By Nick Mulvenney
NATAL Brazil (Reuters) - Luis Suarez, the striker at the centre of the biggest story of the World Cup, disappointed a healthy cohort of the world’s media by failing to show up at Uruguay training in Natal on Wednesday.
The allegation that Suarez bit Italy’s Giorgio Chiellini on the shoulder during the 1-0 victory that sent Uruguay into the last 16 and the Azzurri home was, however, the sole topic of conversation at the Maria Lamas Farache stadium.
“It’s completely normal,” said the rather frazzled Uruguay team press officer, Matias Faral, explaining Suarez’s absence for the umpteenth time.
“The 11 that started last night are back at the hotel, working in the gym or in the pool, only the substitutes are training here today.”
Waiting outside the stadium hoping for a glimpse of the players were a sprinkling of the thousands of Uruguayan fans who roared their country to victory at the Dunas arena.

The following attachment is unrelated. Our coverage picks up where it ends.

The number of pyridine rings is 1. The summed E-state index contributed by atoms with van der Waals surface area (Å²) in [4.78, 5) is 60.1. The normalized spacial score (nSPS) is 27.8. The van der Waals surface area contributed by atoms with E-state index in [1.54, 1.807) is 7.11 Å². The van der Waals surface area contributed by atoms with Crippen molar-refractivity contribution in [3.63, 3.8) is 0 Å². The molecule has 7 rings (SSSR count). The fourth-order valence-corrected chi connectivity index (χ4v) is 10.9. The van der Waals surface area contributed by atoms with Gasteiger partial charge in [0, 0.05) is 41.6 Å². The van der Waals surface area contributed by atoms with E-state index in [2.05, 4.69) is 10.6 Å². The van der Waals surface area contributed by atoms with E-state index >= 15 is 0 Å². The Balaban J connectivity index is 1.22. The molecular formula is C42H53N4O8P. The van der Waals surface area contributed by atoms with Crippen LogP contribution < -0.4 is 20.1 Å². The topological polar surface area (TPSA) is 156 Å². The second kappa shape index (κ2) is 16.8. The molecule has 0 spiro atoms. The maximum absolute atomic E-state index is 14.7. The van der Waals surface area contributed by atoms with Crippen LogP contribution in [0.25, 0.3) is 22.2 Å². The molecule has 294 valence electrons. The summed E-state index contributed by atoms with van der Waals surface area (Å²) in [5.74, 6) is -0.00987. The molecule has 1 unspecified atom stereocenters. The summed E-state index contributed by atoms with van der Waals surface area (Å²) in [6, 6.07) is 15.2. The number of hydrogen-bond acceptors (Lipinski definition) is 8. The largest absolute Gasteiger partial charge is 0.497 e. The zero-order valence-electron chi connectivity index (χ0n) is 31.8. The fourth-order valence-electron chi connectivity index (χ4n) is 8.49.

Among them there was complete consensus about who was to blame for the fact that the incident was overshadowing their qualification from a Group D containing two former world champions.
“England and Italy are just mad at us because we got to the finals and they didn’t,” said Adrian Campbell, a 34-year-old Uruguay fan who lives in Miami.
“It was normal play, Chiellini gave him a big elbow. Chiellini is not the cleanest player, you know.”
FIFA will conduct a formal investigation into the incident on Wednesday and Suarez, who has twice been banned for biting opponents in club matches, faces a lengthy suspension if found guilty.
Uruguay face Colombia in their last-16 match in Rio de Janeiro on Saturday and the fans were in no doubt how significant Suarez's absence would be.
“He is a quarter of our team,” added Campbell, whose Scottish great grandfather explains his name, to nods of assent from the Uruguay fans around him.
“You saw it against England, two touches and two goals. No other player at this World Cup can do that. But we have other players and we have a lot of passion.”
(Editing by Ed Osmond)